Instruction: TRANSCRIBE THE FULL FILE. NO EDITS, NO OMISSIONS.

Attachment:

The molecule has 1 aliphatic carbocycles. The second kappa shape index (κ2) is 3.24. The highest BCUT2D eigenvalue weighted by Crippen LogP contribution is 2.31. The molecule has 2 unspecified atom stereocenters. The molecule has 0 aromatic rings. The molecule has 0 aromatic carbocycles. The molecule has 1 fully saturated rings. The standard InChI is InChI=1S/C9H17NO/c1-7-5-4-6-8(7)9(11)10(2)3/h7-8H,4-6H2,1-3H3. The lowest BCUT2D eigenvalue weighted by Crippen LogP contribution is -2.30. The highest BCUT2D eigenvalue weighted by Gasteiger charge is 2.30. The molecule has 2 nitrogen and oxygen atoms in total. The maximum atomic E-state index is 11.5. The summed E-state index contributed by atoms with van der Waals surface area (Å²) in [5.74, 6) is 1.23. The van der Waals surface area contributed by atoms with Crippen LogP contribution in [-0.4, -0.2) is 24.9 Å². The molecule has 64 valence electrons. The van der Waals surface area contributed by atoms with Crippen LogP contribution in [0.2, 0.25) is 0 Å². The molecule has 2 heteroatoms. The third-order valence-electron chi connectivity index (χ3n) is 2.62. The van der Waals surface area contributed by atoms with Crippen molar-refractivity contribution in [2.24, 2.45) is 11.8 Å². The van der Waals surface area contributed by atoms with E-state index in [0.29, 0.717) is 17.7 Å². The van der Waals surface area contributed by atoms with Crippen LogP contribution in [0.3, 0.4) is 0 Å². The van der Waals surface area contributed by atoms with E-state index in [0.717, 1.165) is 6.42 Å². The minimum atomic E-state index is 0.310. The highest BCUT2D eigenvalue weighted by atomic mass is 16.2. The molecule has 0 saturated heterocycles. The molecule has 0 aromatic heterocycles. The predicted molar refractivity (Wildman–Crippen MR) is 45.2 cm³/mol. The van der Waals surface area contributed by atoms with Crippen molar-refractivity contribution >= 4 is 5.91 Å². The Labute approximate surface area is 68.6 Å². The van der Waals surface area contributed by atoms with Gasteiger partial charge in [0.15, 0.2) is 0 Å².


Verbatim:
The molecule has 1 aliphatic carbocycles. The second kappa shape index (κ2) is 3.24. The highest BCUT2D eigenvalue weighted by Crippen LogP contribution is 2.31. The molecule has 2 unspecified atom stereocenters. The molecule has 0 aromatic rings. The molecule has 0 aromatic carbocycles. The molecule has 1 fully saturated rings. The standard InChI is InChI=1S/C9H17NO/c1-7-5-4-6-8(7)9(11)10(2)3/h7-8H,4-6H2,1-3H3. The lowest BCUT2D eigenvalue weighted by Crippen LogP contribution is -2.30. The highest BCUT2D eigenvalue weighted by Gasteiger charge is 2.30. The molecule has 2 nitrogen and oxygen atoms in total. The maximum atomic E-state index is 11.5. The summed E-state index contributed by atoms with van der Waals surface area (Å²) in [5.74, 6) is 1.23. The van der Waals surface area contributed by atoms with Crippen LogP contribution in [-0.4, -0.2) is 24.9 Å². The molecule has 64 valence electrons. The van der Waals surface area contributed by atoms with Crippen LogP contribution in [0.2, 0.25) is 0 Å². The molecule has 2 heteroatoms. The third-order valence-electron chi connectivity index (χ3n) is 2.62. The van der Waals surface area contributed by atoms with Crippen molar-refractivity contribution in [2.24, 2.45) is 11.8 Å². The van der Waals surface area contributed by atoms with E-state index in [0.29, 0.717) is 17.7 Å². The van der Waals surface area contributed by atoms with Crippen LogP contribution in [0.3, 0.4) is 0 Å². The van der Waals surface area contributed by atoms with E-state index in [0.717, 1.165) is 6.42 Å². The minimum atomic E-state index is 0.310. The highest BCUT2D eigenvalue weighted by atomic mass is 16.2. The molecule has 0 saturated heterocycles. The molecule has 0 aromatic heterocycles. The predicted molar refractivity (Wildman–Crippen MR) is 45.2 cm³/mol. The van der Waals surface area contributed by atoms with Crippen molar-refractivity contribution >= 4 is 5.91 Å². The Labute approximate surface area is 68.6 Å². The van der Waals surface area contributed by atoms with Gasteiger partial charge in [0.15, 0.2) is 0 Å².